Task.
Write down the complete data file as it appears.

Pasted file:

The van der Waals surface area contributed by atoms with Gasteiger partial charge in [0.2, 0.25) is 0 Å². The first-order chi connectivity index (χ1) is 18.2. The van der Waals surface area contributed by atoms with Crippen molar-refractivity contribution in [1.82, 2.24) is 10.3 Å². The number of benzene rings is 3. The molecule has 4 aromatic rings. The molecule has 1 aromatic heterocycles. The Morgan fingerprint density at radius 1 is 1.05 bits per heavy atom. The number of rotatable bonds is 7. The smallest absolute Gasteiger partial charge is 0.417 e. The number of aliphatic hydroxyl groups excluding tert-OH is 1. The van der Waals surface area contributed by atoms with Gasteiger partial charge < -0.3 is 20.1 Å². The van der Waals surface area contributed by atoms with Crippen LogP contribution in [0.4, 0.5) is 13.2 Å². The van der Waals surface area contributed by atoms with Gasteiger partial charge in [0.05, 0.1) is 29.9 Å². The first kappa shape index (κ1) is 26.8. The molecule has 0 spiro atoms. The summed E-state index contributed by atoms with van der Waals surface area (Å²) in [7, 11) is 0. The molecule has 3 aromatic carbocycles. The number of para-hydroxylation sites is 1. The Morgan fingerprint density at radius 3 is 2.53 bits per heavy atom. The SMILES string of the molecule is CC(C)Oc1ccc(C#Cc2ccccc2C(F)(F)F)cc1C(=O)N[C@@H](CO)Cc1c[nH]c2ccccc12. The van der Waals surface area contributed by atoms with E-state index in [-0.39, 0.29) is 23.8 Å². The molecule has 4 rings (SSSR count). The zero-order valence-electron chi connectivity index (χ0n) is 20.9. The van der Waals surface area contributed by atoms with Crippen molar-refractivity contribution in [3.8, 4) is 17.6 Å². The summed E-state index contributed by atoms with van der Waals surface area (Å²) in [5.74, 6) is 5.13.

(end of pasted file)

The van der Waals surface area contributed by atoms with Gasteiger partial charge in [0.2, 0.25) is 0 Å². The first-order chi connectivity index (χ1) is 18.2. The van der Waals surface area contributed by atoms with Crippen molar-refractivity contribution in [1.82, 2.24) is 10.3 Å². The number of benzene rings is 3. The molecule has 4 aromatic rings. The molecule has 1 aromatic heterocycles. The Morgan fingerprint density at radius 1 is 1.05 bits per heavy atom. The number of rotatable bonds is 7. The smallest absolute Gasteiger partial charge is 0.417 e. The number of aliphatic hydroxyl groups excluding tert-OH is 1. The van der Waals surface area contributed by atoms with Gasteiger partial charge < -0.3 is 20.1 Å². The van der Waals surface area contributed by atoms with Crippen LogP contribution in [0.4, 0.5) is 13.2 Å². The van der Waals surface area contributed by atoms with Gasteiger partial charge in [0.05, 0.1) is 29.9 Å². The first kappa shape index (κ1) is 26.8. The molecule has 0 spiro atoms. The summed E-state index contributed by atoms with van der Waals surface area (Å²) in [7, 11) is 0. The molecule has 3 aromatic carbocycles. The number of para-hydroxylation sites is 1. The Morgan fingerprint density at radius 3 is 2.53 bits per heavy atom. The SMILES string of the molecule is CC(C)Oc1ccc(C#Cc2ccccc2C(F)(F)F)cc1C(=O)N[C@@H](CO)Cc1c[nH]c2ccccc12. The van der Waals surface area contributed by atoms with E-state index in [-0.39, 0.29) is 23.8 Å². The molecule has 4 rings (SSSR count). The zero-order valence-electron chi connectivity index (χ0n) is 20.9. The van der Waals surface area contributed by atoms with Crippen molar-refractivity contribution in [3.8, 4) is 17.6 Å². The summed E-state index contributed by atoms with van der Waals surface area (Å²) in [5.74, 6) is 5.13.